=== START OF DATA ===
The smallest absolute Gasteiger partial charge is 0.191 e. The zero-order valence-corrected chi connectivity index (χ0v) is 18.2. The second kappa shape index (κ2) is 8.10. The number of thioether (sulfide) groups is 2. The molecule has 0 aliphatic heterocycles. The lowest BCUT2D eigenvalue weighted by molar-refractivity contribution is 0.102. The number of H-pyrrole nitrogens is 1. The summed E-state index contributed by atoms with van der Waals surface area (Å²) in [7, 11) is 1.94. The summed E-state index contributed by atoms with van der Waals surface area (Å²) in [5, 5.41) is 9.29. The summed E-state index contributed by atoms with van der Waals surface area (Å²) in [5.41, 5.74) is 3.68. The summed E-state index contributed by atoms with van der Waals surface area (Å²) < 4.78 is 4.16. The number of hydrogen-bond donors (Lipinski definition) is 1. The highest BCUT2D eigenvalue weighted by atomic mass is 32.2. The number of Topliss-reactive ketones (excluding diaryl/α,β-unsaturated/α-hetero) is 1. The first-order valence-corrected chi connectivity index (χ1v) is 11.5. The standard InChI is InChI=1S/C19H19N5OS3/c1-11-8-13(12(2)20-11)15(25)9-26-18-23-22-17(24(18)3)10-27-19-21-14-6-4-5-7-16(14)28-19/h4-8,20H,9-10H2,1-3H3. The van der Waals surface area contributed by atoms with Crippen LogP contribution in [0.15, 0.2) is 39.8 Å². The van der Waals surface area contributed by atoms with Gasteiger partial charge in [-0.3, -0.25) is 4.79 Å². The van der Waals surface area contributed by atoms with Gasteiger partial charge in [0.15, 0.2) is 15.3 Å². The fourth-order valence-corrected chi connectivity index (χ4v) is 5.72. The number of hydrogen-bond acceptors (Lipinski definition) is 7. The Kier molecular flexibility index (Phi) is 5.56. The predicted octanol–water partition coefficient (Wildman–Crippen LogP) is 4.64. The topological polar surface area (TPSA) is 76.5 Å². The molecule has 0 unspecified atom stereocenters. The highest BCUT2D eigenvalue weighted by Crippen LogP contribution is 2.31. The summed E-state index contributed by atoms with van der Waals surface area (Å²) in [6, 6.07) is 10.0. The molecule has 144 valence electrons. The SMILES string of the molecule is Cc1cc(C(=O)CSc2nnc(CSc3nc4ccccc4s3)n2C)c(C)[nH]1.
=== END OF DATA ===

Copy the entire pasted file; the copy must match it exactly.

The smallest absolute Gasteiger partial charge is 0.191 e. The zero-order valence-corrected chi connectivity index (χ0v) is 18.2. The second kappa shape index (κ2) is 8.10. The number of thioether (sulfide) groups is 2. The molecule has 0 aliphatic heterocycles. The lowest BCUT2D eigenvalue weighted by molar-refractivity contribution is 0.102. The number of H-pyrrole nitrogens is 1. The summed E-state index contributed by atoms with van der Waals surface area (Å²) in [7, 11) is 1.94. The summed E-state index contributed by atoms with van der Waals surface area (Å²) in [5, 5.41) is 9.29. The summed E-state index contributed by atoms with van der Waals surface area (Å²) in [5.41, 5.74) is 3.68. The summed E-state index contributed by atoms with van der Waals surface area (Å²) < 4.78 is 4.16. The number of hydrogen-bond donors (Lipinski definition) is 1. The highest BCUT2D eigenvalue weighted by atomic mass is 32.2. The number of Topliss-reactive ketones (excluding diaryl/α,β-unsaturated/α-hetero) is 1. The first-order valence-corrected chi connectivity index (χ1v) is 11.5. The standard InChI is InChI=1S/C19H19N5OS3/c1-11-8-13(12(2)20-11)15(25)9-26-18-23-22-17(24(18)3)10-27-19-21-14-6-4-5-7-16(14)28-19/h4-8,20H,9-10H2,1-3H3. The van der Waals surface area contributed by atoms with Crippen LogP contribution in [0.15, 0.2) is 39.8 Å². The van der Waals surface area contributed by atoms with Gasteiger partial charge in [-0.3, -0.25) is 4.79 Å². The van der Waals surface area contributed by atoms with Gasteiger partial charge in [0.15, 0.2) is 15.3 Å². The fourth-order valence-corrected chi connectivity index (χ4v) is 5.72. The number of hydrogen-bond acceptors (Lipinski definition) is 7. The Kier molecular flexibility index (Phi) is 5.56. The predicted octanol–water partition coefficient (Wildman–Crippen LogP) is 4.64. The topological polar surface area (TPSA) is 76.5 Å². The molecule has 0 unspecified atom stereocenters. The highest BCUT2D eigenvalue weighted by Crippen LogP contribution is 2.31. The summed E-state index contributed by atoms with van der Waals surface area (Å²) in [6, 6.07) is 10.0. The molecule has 144 valence electrons. The SMILES string of the molecule is Cc1cc(C(=O)CSc2nnc(CSc3nc4ccccc4s3)n2C)c(C)[nH]1.